How Labour should respond to Ken Clarke’s sentencing reforms

The Labour leadership is making a sad mistake in opposing the government’s decision to abolish IPPs (Indeterminate Sentences for Public Protection), as I argued in a new blog post yesterday.  The other sentencing changes announced last night by the Justice Secretary, Kenneth Clarke, and adequately summarised on the Guardian’s website here, also deserve general support by all small-l liberals, despite justified misgivings over the expansion of offences that are to attract mandatory life sentences.  It would make a welcome change if the Labour front bench were to respond to the reform programme as a whole on the following lines, which I commend to the shadow Justice Secretary, the Rt Hon Sadiq Khan (also my MP):

“The most important of the new measures announced by the Justice Secretary is the welcome decision to replace Indeterminate Sentences for Public Protection (IPPs) by tough fixed-term sentences for the most serious offences.  This should help significantly to reduce the excessively large prison population, of which more than 6,000 are currently serving IPPs, over 3,500 of them having already served their tariffs (the part of their sentences set for punishment).  I welcome Ken Clarke’s assurance that only some 20 of those 6,000 IPPs would have qualified for the new mandatory life sentences for very serious sexual and violent crimes.  Labour has serious reservations about introducing mandatory life sentences for crimes other than murder, as the government now proposes: we think judges, not politicians, should decide each sentence in the light of the circumstances of each case;  but Ken Clarke has promised that ‘Judges would retain the discretion not to impose a mandatory sentence if it would be unjust to do so’, which should preserve reasonable flexibility.  Mandatory life sentences will apply only to cases where an offender has twice been convicted of a serious offence attracting a sentence of at least 10 years on each occasion, so in practice the addition to the prison population resulting from this measure should be small.

“We especially welcome the proposal for a four-month mandatory prison sentence for aggravated knife possession for 16 and 17-year-olds, but not for younger children. Those convicted of ‘using a knife or offensive weapon to threaten and endanger’ are to be given a four-month detention and training order, two months in a young offenders institution and the rest undergoing training in the community.  Adults will receive an automatic six-month sentence for the same offence.  This should help to meet widespread concern about the menace of knife crime.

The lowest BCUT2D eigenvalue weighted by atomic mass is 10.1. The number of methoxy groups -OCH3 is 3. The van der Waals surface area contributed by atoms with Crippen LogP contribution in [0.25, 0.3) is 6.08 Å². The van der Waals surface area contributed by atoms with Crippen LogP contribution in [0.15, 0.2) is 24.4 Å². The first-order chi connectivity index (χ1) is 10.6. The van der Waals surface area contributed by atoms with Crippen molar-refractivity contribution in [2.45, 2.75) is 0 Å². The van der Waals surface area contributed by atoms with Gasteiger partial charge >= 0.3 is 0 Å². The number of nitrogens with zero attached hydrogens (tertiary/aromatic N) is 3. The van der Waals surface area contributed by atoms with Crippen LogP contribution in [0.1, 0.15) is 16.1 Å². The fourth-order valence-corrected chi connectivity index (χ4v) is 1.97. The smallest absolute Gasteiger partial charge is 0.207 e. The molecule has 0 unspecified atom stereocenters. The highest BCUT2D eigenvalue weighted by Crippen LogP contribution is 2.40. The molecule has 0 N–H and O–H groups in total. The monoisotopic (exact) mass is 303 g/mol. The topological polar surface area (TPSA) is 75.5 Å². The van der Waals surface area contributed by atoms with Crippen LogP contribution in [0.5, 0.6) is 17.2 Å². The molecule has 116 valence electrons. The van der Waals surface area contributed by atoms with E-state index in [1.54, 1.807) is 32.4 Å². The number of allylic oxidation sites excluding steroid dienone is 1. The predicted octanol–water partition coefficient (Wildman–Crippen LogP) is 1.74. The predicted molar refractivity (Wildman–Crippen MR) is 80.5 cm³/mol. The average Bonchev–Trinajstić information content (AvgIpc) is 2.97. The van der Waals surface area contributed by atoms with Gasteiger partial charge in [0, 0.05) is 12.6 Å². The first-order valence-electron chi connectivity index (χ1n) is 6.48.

“Our concern until now that if IPPs are abolished, prisoners will be released while still a threat to our security, is adequately allayed by the promise of longer sentences for the most serious offences, allowing more time for reform and rehabilitation, and by the decision that serious offenders will not become eligible to apply for release on licence or parole until they have served two-thirds of their sentences, instead of the current half-way mark.

“It is a sorry indictment of the coalition government that these generally positive reforms have been so long delayed by widely reported opposition to them within the Cabinet and no doubt also from the unregenerate ranks of reactionary Tory back benchers.  If the Liberal Democrats in the coalition, with their claims to be the champions of liberal reform, have been supporting the Justice Secretary against his right-wing critics in the long drawn-out argument over these reforms, we have yet to hear of it.  It is not only over Europe that both the Conservative party and the government are split from top to bottom, with their Lib Dem allies standing helplessly on the touchline.”